I hope to gain more practical experience and through this develop a more specific focus that I can obtain through a PhD.

Shirley Cheung

Intern (non-paid)

Christian Elly

Research Tech IV

Shannon Geels

Lab Assistant

Biosketch:
I am currently in my third year of undergrad at the University of California, San Diego studying towards a bachelor of science in General Biology. In June 2017 I started working as a Lab Assistant for the Liu Lab at the La Jolla Institute for Allergy and Immunology.

Research Focus:
In the Liu Lab I assist with various cell biology experiments and genotype mice. Through this position I hope to gain valuable experience and knowledge that will help me focus my field of interest and further my scientific career.

Jihye Han

Postdoctoral researcher

Biosketch:
I graduated from Korea University in 2009 with a B.S. degree in school of Life Sciences and Biotechnology. I then obtained my Ph.D. in Immunology from Korea University in 2015. I started working as a postdoc in the Liu laboratory at the La Jolla Institute for Allergy and Immunology in February 2016.

Research Focus:
My research projects are focused on the roles of E3 ubiquitin ligases in allergic asthma. I am interested in understanding how loss of E3 ubiquitin ligases can affect lung inflammation and in identifying their specific roles and mechanisms in allergic asthma.

Hyung Seung Jin

Visiting Scientist

Jee Ho Lee, Ph.D.

Instructor

Biosketch:
I received my BS and MS degree in Biology at Yonsei University, South Korea. Then, I had worked as a research scientist at ChoongWae Pharmaceutical Research Institute. I earned PhD degree in Immunology at Purdue University in 2011. I joined in Liu Lab at La Jolla Institute for Allergy and Immunology as a postdoc in 2012 and promoted to the instructor in 2015.

Research Focus:
Our research is focusing on the role of ubiquitin systems in immune cells. Regulatory T cell (Treg) is one of important T cell subsets, which play an important role in immune suppression and tolerance. By utilizing conditional knockout mice and mouse disease models, I am studying the role of E3 ubiquitin ligase or deubiquitinase in Treg development as well as function.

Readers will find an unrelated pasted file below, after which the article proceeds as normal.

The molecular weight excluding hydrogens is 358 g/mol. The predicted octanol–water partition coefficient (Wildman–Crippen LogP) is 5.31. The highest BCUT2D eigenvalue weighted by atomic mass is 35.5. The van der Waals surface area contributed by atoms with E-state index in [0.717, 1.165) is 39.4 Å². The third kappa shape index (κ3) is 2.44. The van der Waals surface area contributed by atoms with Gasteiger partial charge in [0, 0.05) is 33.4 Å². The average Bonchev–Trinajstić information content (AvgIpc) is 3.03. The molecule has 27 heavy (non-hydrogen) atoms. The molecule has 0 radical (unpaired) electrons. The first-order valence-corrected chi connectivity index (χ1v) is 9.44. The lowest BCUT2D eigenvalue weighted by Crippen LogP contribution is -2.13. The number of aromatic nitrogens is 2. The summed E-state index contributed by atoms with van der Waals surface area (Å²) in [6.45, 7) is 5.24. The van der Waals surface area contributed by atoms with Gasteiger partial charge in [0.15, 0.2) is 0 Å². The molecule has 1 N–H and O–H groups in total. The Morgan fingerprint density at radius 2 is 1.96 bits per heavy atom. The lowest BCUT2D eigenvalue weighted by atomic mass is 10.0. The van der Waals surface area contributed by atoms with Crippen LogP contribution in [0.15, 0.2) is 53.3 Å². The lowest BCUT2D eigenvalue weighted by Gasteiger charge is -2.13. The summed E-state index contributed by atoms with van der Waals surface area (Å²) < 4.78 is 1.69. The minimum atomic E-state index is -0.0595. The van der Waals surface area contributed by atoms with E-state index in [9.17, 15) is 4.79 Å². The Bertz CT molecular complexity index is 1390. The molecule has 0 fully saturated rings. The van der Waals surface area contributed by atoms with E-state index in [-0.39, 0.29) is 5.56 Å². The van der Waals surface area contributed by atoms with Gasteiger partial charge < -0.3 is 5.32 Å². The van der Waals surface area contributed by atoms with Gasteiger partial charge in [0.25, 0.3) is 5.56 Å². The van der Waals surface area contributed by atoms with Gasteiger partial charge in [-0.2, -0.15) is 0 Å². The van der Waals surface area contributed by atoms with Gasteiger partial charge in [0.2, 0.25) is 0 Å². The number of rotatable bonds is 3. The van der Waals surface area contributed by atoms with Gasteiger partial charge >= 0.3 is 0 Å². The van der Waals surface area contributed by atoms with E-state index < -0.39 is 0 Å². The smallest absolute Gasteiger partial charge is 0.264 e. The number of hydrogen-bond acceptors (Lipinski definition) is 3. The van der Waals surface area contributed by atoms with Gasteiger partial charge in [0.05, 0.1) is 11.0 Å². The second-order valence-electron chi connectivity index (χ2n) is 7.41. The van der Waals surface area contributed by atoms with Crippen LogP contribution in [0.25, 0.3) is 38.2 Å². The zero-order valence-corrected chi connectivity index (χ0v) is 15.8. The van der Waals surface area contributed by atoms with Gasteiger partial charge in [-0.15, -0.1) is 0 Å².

Diana Li

Lab Assistant

Yoon Park

Visiting Scientists

Qingqing Wan

Visiting Graduate Student

Liu Lab

Research Projects

The major focus of research in this laboratory is to analyze the function of signaling molecules in intracellular biochemical events initiated by the T cell receptor (TCR) and cytokine receptors, with particular emphasis on the mechanisms that turn off signal transduction through protein ubiquitination. Ubiquitin (Ub)-dependent proteolysis has been implicated in a variety of cellular processes, including cell-cycle control, signal transduction, transcriptional regulation, DNA repair, receptor down-regulation, antigen presentation, and apoptosis. Abnormalities in the Ub system have been shown to cause pathological responses, including malignant transformation, and several genetic diseases. Ubiquitination of protein substrates involves a cascade of enzymatic reactions: first, Ub, a highly conserved 76-amino acid polypeptide, is activated by Ub-activating enzyme, or E1, leading to a ATP-dependent formation of high energy thiol-ester bond between the C-terminus of Ub and E1; the activated Ub is then transferred to E2s (Ub-conjugating enzymes or Ubcs). Ub-protein ligases, or E3s, are responsible for substrate recognition and for promoting Ub ligation to the substrate. A substrate may be multiply ubiquitinated by sequential linkage of additional Ub molecules to form a poly-Ub chain, which marks the protein substrate for the recognition and consequent degradation by the 26S proteasome. Based on amino acid sequences for E2 binding, E3 ligases are generally classified into two families: RING (really interesting new gene)-type E3 ligases, and HECT (homologous to the E6-associated protein C-terminus)-type E3 ligases. We are currently studying Cbl and Cbl-b RING-type E3s and Itch HECT-type E3.